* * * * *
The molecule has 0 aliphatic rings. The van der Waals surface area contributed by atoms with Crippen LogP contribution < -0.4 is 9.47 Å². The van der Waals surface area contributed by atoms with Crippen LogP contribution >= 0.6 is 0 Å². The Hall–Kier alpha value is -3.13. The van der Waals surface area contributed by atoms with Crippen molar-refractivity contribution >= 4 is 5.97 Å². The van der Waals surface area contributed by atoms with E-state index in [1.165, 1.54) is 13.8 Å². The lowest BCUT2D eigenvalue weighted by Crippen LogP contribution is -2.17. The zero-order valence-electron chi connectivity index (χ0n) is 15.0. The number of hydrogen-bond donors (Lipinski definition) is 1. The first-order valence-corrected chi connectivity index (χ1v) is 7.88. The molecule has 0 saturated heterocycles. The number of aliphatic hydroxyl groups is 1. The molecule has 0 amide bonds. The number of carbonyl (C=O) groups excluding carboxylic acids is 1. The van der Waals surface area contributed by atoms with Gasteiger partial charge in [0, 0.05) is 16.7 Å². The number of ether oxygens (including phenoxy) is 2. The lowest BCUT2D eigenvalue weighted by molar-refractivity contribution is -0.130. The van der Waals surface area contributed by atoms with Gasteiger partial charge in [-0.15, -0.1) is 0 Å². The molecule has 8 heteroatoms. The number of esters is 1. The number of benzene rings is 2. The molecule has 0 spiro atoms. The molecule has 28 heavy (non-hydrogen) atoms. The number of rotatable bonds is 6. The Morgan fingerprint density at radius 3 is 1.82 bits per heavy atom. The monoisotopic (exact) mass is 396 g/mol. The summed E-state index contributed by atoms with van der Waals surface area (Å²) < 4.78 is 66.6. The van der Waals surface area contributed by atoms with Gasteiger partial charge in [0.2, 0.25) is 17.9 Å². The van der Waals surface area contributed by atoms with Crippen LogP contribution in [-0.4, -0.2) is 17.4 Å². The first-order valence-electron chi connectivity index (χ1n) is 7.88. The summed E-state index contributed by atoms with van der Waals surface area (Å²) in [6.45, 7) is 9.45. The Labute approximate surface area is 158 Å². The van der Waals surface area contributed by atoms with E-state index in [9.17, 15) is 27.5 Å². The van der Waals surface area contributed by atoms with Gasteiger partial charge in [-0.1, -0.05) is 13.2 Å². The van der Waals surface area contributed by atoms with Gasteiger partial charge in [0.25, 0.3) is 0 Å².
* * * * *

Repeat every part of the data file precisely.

The molecule has 0 aliphatic rings. The van der Waals surface area contributed by atoms with Crippen LogP contribution < -0.4 is 9.47 Å². The van der Waals surface area contributed by atoms with Crippen LogP contribution >= 0.6 is 0 Å². The Hall–Kier alpha value is -3.13. The van der Waals surface area contributed by atoms with Crippen molar-refractivity contribution >= 4 is 5.97 Å². The van der Waals surface area contributed by atoms with E-state index in [1.165, 1.54) is 13.8 Å². The lowest BCUT2D eigenvalue weighted by Crippen LogP contribution is -2.17. The zero-order valence-electron chi connectivity index (χ0n) is 15.0. The number of hydrogen-bond donors (Lipinski definition) is 1. The first-order valence-corrected chi connectivity index (χ1v) is 7.88. The molecule has 0 saturated heterocycles. The number of aliphatic hydroxyl groups is 1. The molecule has 0 amide bonds. The number of carbonyl (C=O) groups excluding carboxylic acids is 1. The van der Waals surface area contributed by atoms with Gasteiger partial charge in [0, 0.05) is 16.7 Å². The number of ether oxygens (including phenoxy) is 2. The lowest BCUT2D eigenvalue weighted by molar-refractivity contribution is -0.130. The van der Waals surface area contributed by atoms with Gasteiger partial charge in [-0.15, -0.1) is 0 Å². The molecule has 8 heteroatoms. The number of esters is 1. The number of benzene rings is 2. The molecule has 0 spiro atoms. The molecule has 28 heavy (non-hydrogen) atoms. The number of rotatable bonds is 6. The Morgan fingerprint density at radius 3 is 1.82 bits per heavy atom. The monoisotopic (exact) mass is 396 g/mol. The summed E-state index contributed by atoms with van der Waals surface area (Å²) < 4.78 is 66.6. The van der Waals surface area contributed by atoms with Gasteiger partial charge in [0.2, 0.25) is 17.9 Å². The van der Waals surface area contributed by atoms with Crippen LogP contribution in [-0.4, -0.2) is 17.4 Å². The first-order valence-electron chi connectivity index (χ1n) is 7.88. The summed E-state index contributed by atoms with van der Waals surface area (Å²) in [6.45, 7) is 9.45. The Labute approximate surface area is 158 Å². The van der Waals surface area contributed by atoms with E-state index in [9.17, 15) is 27.5 Å². The van der Waals surface area contributed by atoms with Gasteiger partial charge in [-0.1, -0.05) is 13.2 Å². The van der Waals surface area contributed by atoms with Gasteiger partial charge in [0.25, 0.3) is 0 Å².